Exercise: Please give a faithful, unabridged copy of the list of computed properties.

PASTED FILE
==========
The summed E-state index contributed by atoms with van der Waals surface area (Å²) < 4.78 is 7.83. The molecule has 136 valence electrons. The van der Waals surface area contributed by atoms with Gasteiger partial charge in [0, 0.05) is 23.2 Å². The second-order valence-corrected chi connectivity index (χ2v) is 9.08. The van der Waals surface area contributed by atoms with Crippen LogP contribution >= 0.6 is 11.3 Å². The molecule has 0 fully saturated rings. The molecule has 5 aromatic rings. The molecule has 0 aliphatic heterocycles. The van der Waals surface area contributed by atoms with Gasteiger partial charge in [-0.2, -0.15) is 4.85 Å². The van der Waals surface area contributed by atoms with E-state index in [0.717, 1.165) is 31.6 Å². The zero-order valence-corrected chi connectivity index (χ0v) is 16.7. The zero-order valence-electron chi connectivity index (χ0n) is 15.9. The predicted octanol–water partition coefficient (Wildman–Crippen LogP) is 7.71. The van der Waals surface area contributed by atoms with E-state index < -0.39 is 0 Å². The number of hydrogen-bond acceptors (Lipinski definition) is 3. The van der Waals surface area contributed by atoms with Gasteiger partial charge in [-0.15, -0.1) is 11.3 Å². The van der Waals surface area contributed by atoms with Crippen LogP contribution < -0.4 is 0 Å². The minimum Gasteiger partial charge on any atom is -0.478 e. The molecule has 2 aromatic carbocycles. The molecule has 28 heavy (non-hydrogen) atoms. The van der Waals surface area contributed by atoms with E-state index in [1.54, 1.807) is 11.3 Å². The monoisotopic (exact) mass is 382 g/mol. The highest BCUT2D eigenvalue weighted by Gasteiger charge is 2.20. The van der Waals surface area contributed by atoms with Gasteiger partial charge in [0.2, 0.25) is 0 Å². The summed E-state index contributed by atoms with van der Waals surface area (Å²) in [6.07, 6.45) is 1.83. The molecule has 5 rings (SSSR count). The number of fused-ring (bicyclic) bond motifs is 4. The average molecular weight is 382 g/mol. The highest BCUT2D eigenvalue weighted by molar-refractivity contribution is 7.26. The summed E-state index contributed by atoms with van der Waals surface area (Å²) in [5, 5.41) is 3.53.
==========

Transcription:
The summed E-state index contributed by atoms with van der Waals surface area (Å²) < 4.78 is 7.83. The molecule has 136 valence electrons. The van der Waals surface area contributed by atoms with Gasteiger partial charge in [0, 0.05) is 23.2 Å². The second-order valence-corrected chi connectivity index (χ2v) is 9.08. The van der Waals surface area contributed by atoms with Crippen LogP contribution >= 0.6 is 11.3 Å². The molecule has 0 fully saturated rings. The molecule has 5 aromatic rings. The molecule has 0 aliphatic heterocycles. The van der Waals surface area contributed by atoms with Gasteiger partial charge in [-0.2, -0.15) is 4.85 Å². The van der Waals surface area contributed by atoms with E-state index in [0.717, 1.165) is 31.6 Å². The zero-order valence-corrected chi connectivity index (χ0v) is 16.7. The zero-order valence-electron chi connectivity index (χ0n) is 15.9. The predicted octanol–water partition coefficient (Wildman–Crippen LogP) is 7.71. The van der Waals surface area contributed by atoms with E-state index < -0.39 is 0 Å². The number of hydrogen-bond acceptors (Lipinski definition) is 3. The van der Waals surface area contributed by atoms with Gasteiger partial charge in [-0.15, -0.1) is 11.3 Å². The van der Waals surface area contributed by atoms with Crippen LogP contribution < -0.4 is 0 Å². The minimum Gasteiger partial charge on any atom is -0.478 e. The molecule has 2 aromatic carbocycles. The molecule has 28 heavy (non-hydrogen) atoms. The van der Waals surface area contributed by atoms with E-state index in [1.54, 1.807) is 11.3 Å². The monoisotopic (exact) mass is 382 g/mol. The highest BCUT2D eigenvalue weighted by Gasteiger charge is 2.20. The van der Waals surface area contributed by atoms with Gasteiger partial charge in [0.2, 0.25) is 0 Å². The summed E-state index contributed by atoms with van der Waals surface area (Å²) in [6.07, 6.45) is 1.83. The molecule has 5 rings (SSSR count). The number of fused-ring (bicyclic) bond motifs is 4. The average molecular weight is 382 g/mol. The highest BCUT2D eigenvalue weighted by molar-refractivity contribution is 7.26. The summed E-state index contributed by atoms with van der Waals surface area (Å²) in [5, 5.41) is 3.53.